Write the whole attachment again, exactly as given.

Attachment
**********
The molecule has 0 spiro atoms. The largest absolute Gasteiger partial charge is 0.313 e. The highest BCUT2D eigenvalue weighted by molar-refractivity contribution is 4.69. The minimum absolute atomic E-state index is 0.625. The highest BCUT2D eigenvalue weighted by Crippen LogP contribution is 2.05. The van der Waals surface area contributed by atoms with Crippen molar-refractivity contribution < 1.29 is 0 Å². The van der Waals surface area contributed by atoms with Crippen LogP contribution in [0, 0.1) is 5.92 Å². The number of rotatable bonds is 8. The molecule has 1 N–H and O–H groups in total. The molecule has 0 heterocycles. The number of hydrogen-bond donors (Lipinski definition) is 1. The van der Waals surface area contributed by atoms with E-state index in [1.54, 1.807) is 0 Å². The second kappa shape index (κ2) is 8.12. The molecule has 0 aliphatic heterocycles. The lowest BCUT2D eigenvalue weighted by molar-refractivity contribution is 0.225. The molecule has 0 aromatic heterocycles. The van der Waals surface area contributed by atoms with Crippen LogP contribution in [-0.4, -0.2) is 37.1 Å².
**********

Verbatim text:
The molecule has 0 spiro atoms. The largest absolute Gasteiger partial charge is 0.313 e. The highest BCUT2D eigenvalue weighted by molar-refractivity contribution is 4.69. The minimum absolute atomic E-state index is 0.625. The highest BCUT2D eigenvalue weighted by Crippen LogP contribution is 2.05. The van der Waals surface area contributed by atoms with Crippen molar-refractivity contribution < 1.29 is 0 Å². The van der Waals surface area contributed by atoms with Crippen LogP contribution in [0, 0.1) is 5.92 Å². The number of rotatable bonds is 8. The molecule has 1 N–H and O–H groups in total. The molecule has 0 heterocycles. The number of hydrogen-bond donors (Lipinski definition) is 1. The van der Waals surface area contributed by atoms with E-state index in [1.54, 1.807) is 0 Å². The second kappa shape index (κ2) is 8.12. The molecule has 0 aliphatic heterocycles. The lowest BCUT2D eigenvalue weighted by molar-refractivity contribution is 0.225. The molecule has 0 aromatic heterocycles. The van der Waals surface area contributed by atoms with Crippen LogP contribution in [-0.4, -0.2) is 37.1 Å².